Friday, May 29, 2009


We've all heard the stories of how the Nazi officers created lampshades made of human skin from their Jewish prisoners. I always assumed this was a fact considering the barbaric nature of the Nazis but this may not be true after all. Cecil Adams from The Straight Dope has the story:

(1) Even by Nazi standards, Buchenwald was out of control. Its original commandant, Karl Koch, was by all accounts corrupt and cruel. Inmates loathed him and his apparently sadistic wife, Ilse, whom they dubbed "the Witch of Buchenwald." Meanwhile, medical personnel were keeping human souvenirs — in 1942 SS higher-ups ordered them to quit making "gifts" such as shrunken heads. A story arose that Ilse had had tattooed prisoners killed so lampshades and other articles could be made from their skin.

(2) In 1943 the SS conducted an internal investigation and tried the Kochs on charges including embezzlement and incitement to murder. (Karl had arranged for the shooting of two inmates who knew he'd contracted syphilis — the SS brass, if not necessarily the rank and file, paid at least lip service to the notion that prisoners weren't to be killed frivolously.) The SS judge, Konrad Morgen, found Karl guilty and ordered his execution, but acquitted Ilse. Later at her war crimes trial Morgen testified that a thorough search of her home found no human-skin lampshades or the like. Ilse didn't live at Buchenwald after 1943.

(3) Shortly after U.S. troops liberated Buchenwald in 1945, director Billy Wilder made a documentary about the camp to publicize Nazi atrocities. A widely circulated still photo from the film showed a table covered with preserved human remains, including two shrunken heads; several pieces of what appears to be tattooed skin; and an ordinary-looking table lamp. The film's narration says that among the items found was "a lampshade, made of human skin, made at the request of an SS officer's wife." The press went nuts, and soon the lampshade became emblematic of Nazi barbarism.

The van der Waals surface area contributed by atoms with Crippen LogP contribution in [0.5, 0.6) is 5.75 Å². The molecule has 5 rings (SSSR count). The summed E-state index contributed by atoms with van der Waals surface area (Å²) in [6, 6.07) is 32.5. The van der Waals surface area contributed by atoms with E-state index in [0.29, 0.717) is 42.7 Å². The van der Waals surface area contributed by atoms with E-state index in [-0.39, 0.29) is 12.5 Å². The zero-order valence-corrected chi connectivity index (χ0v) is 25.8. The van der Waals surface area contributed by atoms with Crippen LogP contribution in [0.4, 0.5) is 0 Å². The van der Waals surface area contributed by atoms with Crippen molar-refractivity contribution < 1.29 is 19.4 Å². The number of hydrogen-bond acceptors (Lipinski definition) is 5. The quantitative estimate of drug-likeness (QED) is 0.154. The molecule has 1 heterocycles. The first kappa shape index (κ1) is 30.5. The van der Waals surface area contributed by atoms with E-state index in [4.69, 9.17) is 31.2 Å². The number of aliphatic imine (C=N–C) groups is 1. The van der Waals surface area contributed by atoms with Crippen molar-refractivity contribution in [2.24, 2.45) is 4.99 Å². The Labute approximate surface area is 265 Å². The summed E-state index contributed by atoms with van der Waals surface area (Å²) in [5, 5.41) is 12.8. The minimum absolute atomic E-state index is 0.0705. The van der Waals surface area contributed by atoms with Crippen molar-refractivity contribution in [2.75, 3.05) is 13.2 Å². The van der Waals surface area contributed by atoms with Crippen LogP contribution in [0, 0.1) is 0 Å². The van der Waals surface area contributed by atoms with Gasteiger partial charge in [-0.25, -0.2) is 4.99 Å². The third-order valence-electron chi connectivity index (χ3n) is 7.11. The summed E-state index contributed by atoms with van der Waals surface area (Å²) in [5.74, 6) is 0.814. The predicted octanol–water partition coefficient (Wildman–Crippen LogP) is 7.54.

(4) Ilse Koch and others from Buchenwald were tried in 1947 for war crimes. Prosecutors submitted as evidence a shrunken head and three pieces of tattooed human skin but apparently no lampshade. Much of the testimony against Koch was hearsay, although at least one former inmate said he'd seen a tattooed-skin lampshade. Koch was convicted, but her life sentence was commuted on review, in part because of doubts about the witnesses' credibility. She was later tried by a German court, again sentenced to life, and committed suicide in prison in 1967.

From the books and articles I've read about the Nazis and their horrific accounts, I still have to believe they made a few lampshades of human skin. Why would they stop with a shrunken head when their depravity would demand more.

1 comment:

dikhed58 said...

Very informative article,I to beleive lampshades were made.As you said why stop at shrunken head's!!!
Nice job.Sincerely,

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